Earlier this summer, I was paying a visit to Paper Source in Birmingham when I saw a collection of intriguing stamps from AHA Arts. The clear-cling stamps caught my eye thanks to the relaxed, print-friendly designs and whimsical shapes. I picked up a few sets and enjoyed testing them out, as did my friends. The designs looked great on paper; what a find! I knew I wanted to learn more about AHA Arts, so I set out for a bit of Internet investigating.
|I wasn’t surprised in the slightest when I found that A Beautiful Mess had a lovely write-up of the stamps around the holidays. While the stamps were newer to Paper Source, ABM blogger Elsie had reviewed them back in December with the best description I could think of – offbeat. That was it exactly! From swoops to swishes and flowers to polka dots, the stamps easily lend themselves to creative exploration.|
|At just under $15 for a set of stamps, these are a great way to build up your family’s stamping stash. If you haven’t used clear stamps like this before, you’ll need an acrylic block to mount the stamp for use. Being able to see where you’re stamping is ideal for perfect placement and newbie stampers. Over time, these stamps tend to be less expensive than traditional wood-mounted stamps.|
|I found that the stamps produced a clean, almost silkscreen-like look every time. They can be stored on the piece of plastic they are packaged on for quick clean up. And speaking of cleaning, a damp cloth to remove the ink and a dry cloth to dry them off is all you need.|
If you’re looking for some non-traditional stamps to offer your children, take a look at AHA Arts. You can find sets at area Paper Source locations or at AHA Arts’ Etsy shop.
I was lucky enough to ask AHA Arts creator Ashley Goldberg a few questions about inspiration and crafting to share here on Make It.
Tell me a little bit about yourself and AHA Arts.
Hello! My name is Ashley Goldberg or “Ashley G” professionally. I am an artist and pattern designer living in the lovely green and gray city of Portland, Oregon. When I am not creating and drawing I can be found thrifting, drinking too much coffee, staying up too late, taking too many pictures of my dog, Lyle, and working on home improvement projects on my Cape Cod revival.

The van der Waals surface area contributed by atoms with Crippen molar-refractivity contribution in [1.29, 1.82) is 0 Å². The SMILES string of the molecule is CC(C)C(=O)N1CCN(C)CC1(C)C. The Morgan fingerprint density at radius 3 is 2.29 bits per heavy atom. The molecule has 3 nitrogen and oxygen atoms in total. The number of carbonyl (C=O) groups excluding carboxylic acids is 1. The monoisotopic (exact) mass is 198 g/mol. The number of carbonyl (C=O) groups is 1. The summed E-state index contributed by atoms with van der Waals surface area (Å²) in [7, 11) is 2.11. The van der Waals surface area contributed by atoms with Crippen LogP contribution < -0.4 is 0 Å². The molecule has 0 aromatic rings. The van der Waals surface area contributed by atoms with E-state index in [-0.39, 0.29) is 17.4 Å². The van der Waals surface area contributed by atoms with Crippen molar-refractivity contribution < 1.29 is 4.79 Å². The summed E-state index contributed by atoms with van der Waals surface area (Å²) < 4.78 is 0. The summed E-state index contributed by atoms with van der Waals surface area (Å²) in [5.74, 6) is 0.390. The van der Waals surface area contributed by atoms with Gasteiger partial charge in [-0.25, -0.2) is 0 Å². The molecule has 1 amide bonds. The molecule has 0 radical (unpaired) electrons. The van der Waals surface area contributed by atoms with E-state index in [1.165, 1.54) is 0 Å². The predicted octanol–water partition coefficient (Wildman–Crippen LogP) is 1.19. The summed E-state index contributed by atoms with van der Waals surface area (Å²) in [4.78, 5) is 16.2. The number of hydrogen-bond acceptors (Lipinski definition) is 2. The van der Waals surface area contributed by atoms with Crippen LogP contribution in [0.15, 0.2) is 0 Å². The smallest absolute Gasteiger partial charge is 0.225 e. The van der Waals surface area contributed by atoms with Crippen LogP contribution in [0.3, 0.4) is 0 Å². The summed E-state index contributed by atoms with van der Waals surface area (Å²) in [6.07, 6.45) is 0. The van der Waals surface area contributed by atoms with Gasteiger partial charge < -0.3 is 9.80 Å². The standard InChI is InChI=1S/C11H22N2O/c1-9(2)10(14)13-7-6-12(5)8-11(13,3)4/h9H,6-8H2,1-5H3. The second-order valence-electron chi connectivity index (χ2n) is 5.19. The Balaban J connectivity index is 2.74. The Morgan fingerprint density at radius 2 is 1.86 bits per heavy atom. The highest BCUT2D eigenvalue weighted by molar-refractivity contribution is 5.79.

I work with fun clients creating everything from wall art to bed linens to clothing to stamps! Some of my clients include Urban Outfitters, The Land of Nod, Serena & Lily and School House Electric Co.
What made you decide to create a line of stamps?
I have admired the scrapbooking/memory keeping/paper crafting world for a very long time. I think many people look at art as a gray scale where you have fine art on one end and crafting somewhere near the other end. But I disagree. I think it is more of a Venn diagram where all types of art overlap and intersect at different points. It’s those points of intersection that interest me most. And really, the crafting world just comes out with the best products. While I don’t ever feel that I make art with a capital “A”, so to speak, I do my fair share of gallery work. Many of my favorite tools come from the crafting world not the fine art.
In an effort to explore that more, I created a stamp line based on my illustrations and deconstructing some of my patterns. I wanted to see how artists, crafters and makers put them to use in their own unique way. It’s not much different from how a company takes one of my patterns but makes it their own through the application (What surface it goes on. What fabric they use. If they change the colors or scale.)
Where do you find your inspiration for your designs?
I love folk art, vintage children’s book, abstract painters, Scandinavian design and nature. And, of course, the Internet.
Do you have a favorite stamping technique?
Oh, that’s easy! Embossing. I think it is easy, low cost, and has SUCH a wow factor for both the stamper and anyone receiving the card/craft/item made with embossing on it.
Do you have any advice for young crafters interested in creating their own stamps?
I would start with making your own stamps to test them. You don’t have to carve them. You can use craft foam. Just cut the foam into any shape you want, create details by indenting it with a pencil and then use double sided tape to adhere it to a piece of cardboard and stamp away.
Anything new on your radar?
I am designing a lot of fun new products, including stamps for Studio Calico for the fall.